Please use our A-Z to navigate this site or return HOME







FRANCK GODDIO - Seen here diving at Thonis-Heracleion, once Egypt’s greatest port for much of the first millennium B.C. before Alexander the Great established the Alexandrian metropolis in 331 B.C. It is unclear how and why the city sank into the sea (some time in the first millennium), but the discoveries at Egypt’s primary customs port have been revealing, except for the whereabouts of Queen Cleopatra's tomb - still a mystery.


With a unique survey-based approach that utilises the most sophisticated technical equipment, Franck Goddio and his team, in cooperation with the Egyptian Supreme Council of Antiquities, were able to locate, map and excavate parts of the city of Thonis-Heracleion, which lies 6.5 kilometres off today’s coastline. The city is located within an overall research area of 11 by 15 kilometres in the western part of Aboukir Bay at a depth of approx. 10 metres. Research started in 1996. It took years to map the entire area. First discoveries could be made in 2000. Franck Goddio has found important information on the ancient landmarks of Thonis-Heracleion, such as the grand temple of Amun and his son Khonsou (Herakles for the Greeks), the harbours that once controlled all trade into Egypt, and the daily life of its inhabitants. He has also solved a historic enigma that has puzzled Egyptologists over the years: the archaeological material has revealed that Heracleion and Thonis were in fact one and the same city with two names; Heracleion being the name of the city for the Greeks and Thonis for the Egyptians.




The Abū Qīr Bay (sometimes transliterated Abukir Bay or Aboukir Bay) (Arabic: خليج أبو قير; transliterated: Khalīj Abū Qīr) is a spacious bay on the Mediterranean Sea near Alexandria in Egypt, lying between the Rosetta mouth of the Nile and the town of Abu Qir. The ancient cities of Canopus, Heracleion and Menouthis lie submerged beneath the waters of the bay. In 1798 it was the site of the Battle of the Nile, a naval battle fought between the British Royal Navy and the navy of the French First Republic. The bay contains a natural gas field, discovered in the 1970s.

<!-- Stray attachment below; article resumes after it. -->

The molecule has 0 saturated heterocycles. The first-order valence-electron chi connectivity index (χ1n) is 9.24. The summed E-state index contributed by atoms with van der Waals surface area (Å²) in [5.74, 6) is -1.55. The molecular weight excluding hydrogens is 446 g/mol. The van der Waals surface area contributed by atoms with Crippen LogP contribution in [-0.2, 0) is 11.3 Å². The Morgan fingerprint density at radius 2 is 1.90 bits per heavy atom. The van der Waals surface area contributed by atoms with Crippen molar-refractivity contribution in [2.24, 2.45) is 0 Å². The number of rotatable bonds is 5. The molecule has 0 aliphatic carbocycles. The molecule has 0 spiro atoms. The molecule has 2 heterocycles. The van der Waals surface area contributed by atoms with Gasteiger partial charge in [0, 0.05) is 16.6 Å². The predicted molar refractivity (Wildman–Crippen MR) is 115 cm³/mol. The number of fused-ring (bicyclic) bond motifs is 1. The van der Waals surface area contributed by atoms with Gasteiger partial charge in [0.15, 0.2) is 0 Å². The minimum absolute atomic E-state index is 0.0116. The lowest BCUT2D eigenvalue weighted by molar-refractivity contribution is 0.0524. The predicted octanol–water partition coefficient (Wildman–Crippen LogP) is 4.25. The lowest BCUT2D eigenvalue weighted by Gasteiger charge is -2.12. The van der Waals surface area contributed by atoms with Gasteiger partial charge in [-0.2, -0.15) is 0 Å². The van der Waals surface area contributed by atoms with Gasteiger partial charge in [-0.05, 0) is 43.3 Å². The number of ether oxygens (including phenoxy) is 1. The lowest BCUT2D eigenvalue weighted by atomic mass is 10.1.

Abu Qir Bay lies approximately 20 kilometres (12 mi) east of Alexandria, bounded to the southwest by the Abu Qir headland, on which lies the town of Abu Qir, and to the northeast by the Rosetta mouth of the Nile. The bay is a highly fertile Egyptian coastal region but suffers from acute eutrophication and pollution from untreated industrial and domestic waste. The ABU QIR Fertilizers and Chemicals Industries Company, a large producer of nitrogen fertilizer, is located on the bay.

Classical sources indicate that the Canopic branch of the Nile delta once entered the sea in the vicinity of Heracleion or the eastern part of Canopus. A combination of Islamic texts and investigation using geoarchaeology suggest that this branch was still in existence in the eighth century, when a major inundation caused eastern Canopus to sink into the bay. The Canopic branch subsequently declined and eventually became closed.

Land in the area of Canopus was subject to rising sea levels, earthquakes, tsunamis, and large parts of it seem to have already succumbed to soil liquefaction sometime at the end of the 2nd century BC, becoming submerged.








In ancient times Abu Qir Bay was surrounded by marshland and contained several islands. As early as the 7th century BC, port cities were established on the bay. The bay now contains the underwater archaeological sites of three cities from the pre-Hellenistic, Hellenistic and Roman periods. The eastern part of ancient city of Canopus is submerged in the bay, along with the remains of Menouthis and its sister-city Herakleion–Thonis which now lies 7 kilometres offshore. They were excavated by French underwater archaeologist Franck Goddio.

In November 2017, the Egyptian mission in cooperation with the European Institute for Underwater Archaeology announced the discovery of 2.000-year-old three sunken shipwrecks dated back to the Roman Era in Alexandria's Abu Qir Bay.